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Monday, June 2, 2008
Deep Sky wins Derby after powerful push
When good things finally come your way they often just keep on coming. Such proved the case for jockey Hirofumi Shii Sunday at Tokyo Racecourse.
The 35-year-old Shii, who, aboard Vodka, captured his first Derby on his 11th try last year, brought Deep Sky up the long Tokyo stretch with the same heady show of strength to win the coveted classic two years running.
Longshot Smile Jack, hugging the rail in the straight, took the lead from the top of the slope and looked to be holding his ground with no serious challengers. That was, until a bid on the far outside shot Deep Sky impressively forward enough to overtake some five horses from the 200-meter mark and catch and pass Smile Jack three strides out.
Smile Jack finished in second place 1 3/4 lengths behind Deep Sky, with sixth pick Black Shell in third three-fourths of a length later. Race second choice Meiner Charles and fifth pick Rainbow Pegasus made it to the board in fourth and fifth place, respectively.
Yet another winner in this year's slew of Agnes Tachyon's fleet-footed offspring, Deep Sky covered the 2,400 meters of turf in 2 minutes 26.7 seconds, rocketing over the final 600 meters in a blistering 34.2 seconds. His Derby victory was all the more impressive considering Deep Sky came to the Derby, peculiarly, off a win in the May 11 NHK Mile Cup.
While its odd to take a colt from the mile to a classic distance so quickly, fans had nonetheless boosted him to race-favorite status in a Derby field with no particular standout after injuries sidelined Satsukisho winner Captain Thule.
Trainer Mitsugu Kon said he was looking at how the colt did in the NHK Mile to see if Deep Sky could take on the Derby successfully. In that race, coming from behind with a charge that held solid up the over 520-meter-long Fuchu homestretch, Deep Sky apparently looked to have what it took. And Sunday, with clear skies and seasonal temperatures bringing over 124,000 fans to the Tokyo venue, he had it again, answering expectations to a deafening roar of approval at the finish line.
The back-to-back Derby victory was for rider Shii, "just the greatest joy."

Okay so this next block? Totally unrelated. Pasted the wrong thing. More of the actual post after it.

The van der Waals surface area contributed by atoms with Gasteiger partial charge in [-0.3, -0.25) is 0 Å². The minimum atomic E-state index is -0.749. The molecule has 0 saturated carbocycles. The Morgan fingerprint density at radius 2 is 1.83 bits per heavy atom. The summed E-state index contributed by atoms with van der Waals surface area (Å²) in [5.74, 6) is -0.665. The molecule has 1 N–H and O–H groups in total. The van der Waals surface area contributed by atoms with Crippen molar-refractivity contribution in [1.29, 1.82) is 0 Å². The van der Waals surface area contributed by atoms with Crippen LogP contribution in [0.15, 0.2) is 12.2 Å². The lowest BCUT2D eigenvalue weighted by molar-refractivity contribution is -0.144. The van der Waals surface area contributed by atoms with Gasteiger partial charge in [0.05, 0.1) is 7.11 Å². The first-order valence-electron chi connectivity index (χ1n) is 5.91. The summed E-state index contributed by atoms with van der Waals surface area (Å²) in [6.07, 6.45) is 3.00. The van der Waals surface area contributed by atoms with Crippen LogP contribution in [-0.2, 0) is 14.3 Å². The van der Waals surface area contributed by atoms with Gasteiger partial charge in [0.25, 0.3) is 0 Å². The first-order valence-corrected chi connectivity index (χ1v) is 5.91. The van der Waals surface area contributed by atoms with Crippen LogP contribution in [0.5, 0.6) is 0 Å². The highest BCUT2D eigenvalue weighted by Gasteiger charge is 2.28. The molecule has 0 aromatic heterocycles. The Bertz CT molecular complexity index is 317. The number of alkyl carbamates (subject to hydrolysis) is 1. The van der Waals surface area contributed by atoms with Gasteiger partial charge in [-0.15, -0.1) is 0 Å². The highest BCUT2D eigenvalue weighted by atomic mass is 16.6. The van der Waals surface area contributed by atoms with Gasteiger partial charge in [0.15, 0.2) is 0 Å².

Black Shell, with Yutaka Take, up, was the horse Shii considered his biggest rival.
"I had my eye on Yutaka's horse. If he went I planned to hold back. At the first turn he moved, so I hung back."
The ground also played a role in Deep Sky's ride. With rain all day Saturday, races Sunday started over soft ground, but the fast-draining Tokyo course improved to only slightly yielding by midday, and was fast by the Derby's 3:40 p.m. post time.
"The ground got better throughout the day, but the turf was badly torn up between the beginning of the final turn and going into the stretch. My horse felt good so I moved out," Shii explained.
That move may have clinched the win for Deep Sky, not only because of the turf but because of traffic on the inside, a factor that definitely worked against Take and Black Shell. As Black Shell on the rail entered the bend from the backstretch, Monte Kris cut ahead and into his path, forcing Take to pull up sharply.
Shii, on the other hand, moved to the far outside for a clear run "with a lot of horse" and powered home.
"He felt really good, I think the racing gods were smiling on me today," Shii said. "Frankly, I had my doubts going into the race, but then thought we could do it when I realized how good he felt. To expect any more of him," Shii said, "would be to bring down bad luck upon us."
Trainer Kon, feeling like he "was on a cloud," opened his stable only eight years ago. He was also frank when he said, "I didn't think that for my stable the Derby was in our reach."
Deep Sky, however, has broadened horizons and brought new dreams, including dreams of distant lands. Kon indicated he felt the colt was good enough to take on the competition overseas. Shii expressed his hope that all would go well for the colt in the coming months and, he said laughing, "I hope they won't change riders!"